Richard “Dick” Hyman (born March 8, 1927, New York City) is an American jazz pianist/keyboardist and composer, best known for his versatility with jazz piano styles. Over a 50 year career, he has functioned as pianist, organist, arranger, music director, and, increasingly, as composer. His versatility in all of these areas has resulted in well over 100 albums recorded under his own name and many more in support of other artists.
Dick Hyman was trained classically by his mother's brother, the
concert pianist Anton Rovinsky. Dick's older brother, Arthur, introduced him to the music of Bix Beiderbecke, Louis Armstrong, Teddy Wilson, and others. By high school, he was playing in dance bands throughout Westchester County. Hyman completed his freshman year at Columbia University, and in June 1945, he enlisted in the Army, transferred to the Navy, and began playing in the band department. When he returned to Columbia, he won an on-air piano competition, earning him 12 free lessons with Teddy Wilson, the great swing-era pianist who a decade earlier had broken the race barrier as a member of the Benny Goodman Trio. A few years later, Hyman himself became Goodman's pianist.
While developing a facility for improvisation in his own piano style, Hyman has also investigated ragtime and the earliest periods of jazz and has researched and recorded the piano music of Scott Joplin, Jelly Roll Morton, James P. Johnson, Zez Confrey, Eubie Blake and Fats Waller which he often features in his frequent recitals. Hyman recorded two highly regarded ragtime albums under the pseudonym "Knuckles O'Toole", and included two original compositions.
In the 1960s, he was regularly seen on NBC-TV's weekly musical series Sing Along with Mitch. Other solo recordings include the music of Irving Berlin, Harold Arlen, Cole Porter, George Gershwin, and Duke Ellington. He recorded as a member of the 'Dick Hyman Trio', including a 78 RPM hit called 'Baubles Bangles and Beads.' During the 1970s, he was also member of Soprano Summit.
Hyman served as artistic director for the Jazz in July series at New York's 92nd Street Y for twenty years, a post from which he stepped down in 2004. (He was succeeded in that post by his cousin, Bill Charlap, a highly regarded jazz pianist.) He continues his Jazz Piano at the Y series as well as his post as jazz advisor to The Shedd Institute's Oregon Festival of American Music. In 1995, he was inducted into the Jazz Hall of Fame of the Rutgers Institute of Jazz Studies and the New Jersey Jazz Society. Since then, he has received honorary doctorates from Wilkes University, Five Towns College, Hamilton College and the University of South Florida at Tampa, Florida.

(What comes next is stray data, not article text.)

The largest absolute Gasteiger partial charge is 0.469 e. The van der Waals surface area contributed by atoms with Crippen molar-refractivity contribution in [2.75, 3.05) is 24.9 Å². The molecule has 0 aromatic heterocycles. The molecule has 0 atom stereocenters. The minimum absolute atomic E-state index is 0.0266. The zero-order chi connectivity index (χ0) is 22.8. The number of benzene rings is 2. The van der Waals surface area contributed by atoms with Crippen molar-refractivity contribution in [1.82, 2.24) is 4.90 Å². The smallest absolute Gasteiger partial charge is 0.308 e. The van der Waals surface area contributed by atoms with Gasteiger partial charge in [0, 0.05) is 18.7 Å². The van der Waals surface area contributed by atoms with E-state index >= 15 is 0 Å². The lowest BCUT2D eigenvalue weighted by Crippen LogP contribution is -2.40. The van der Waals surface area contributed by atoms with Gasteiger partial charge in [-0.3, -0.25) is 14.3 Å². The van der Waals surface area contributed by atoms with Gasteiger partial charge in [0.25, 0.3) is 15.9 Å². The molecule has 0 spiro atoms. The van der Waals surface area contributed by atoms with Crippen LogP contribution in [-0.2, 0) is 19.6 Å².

Hyman has had an extensive career in New York as a studio musician and won seven Most Valuable Player Awards from the National Academy of Recording Arts and Sciences. He acted as music director for such television programs as Benny Goodman's final appearance (on PBS) and for In Performance at the White House. For five years (1969–1974), he was the in-studio organist for the stunt game show Beat the Clock. He received an Emmy Award for his original score for Sunshine's on the Way, a daytime drama, and another for musical direction of a PBS Special on Eubie Blake. He continues to be a frequent guest performer with The Jim Cullum Jazz Band on the long-running public radio series Riverwalk Jazz, and has been heard on Terry Gross' Fresh Air. He has also collaborated with Ruby Braff extensively on recordings at Arbors Records.
Dick Hyman's Century Of Jazz Piano, an encyclopedic series of solo performances, has been released on Arbors Records. Other new recordings include Thinking About Bix and E Pluribus Duo with Ken Peplowski. Hyman played with the New York Jazz Repertory Company, formed the Perfect Jazz Repertory Quintet (1976), and started writing soundtracks for Woody Allen films. He has recorded frequently during the past several decades (sometimes in duets with Ruby Braff) for Concord, Music Masters, and Reference, among other labels, and ranks at the top of the classic jazz field. (Info edited from Wikipedia & AMG)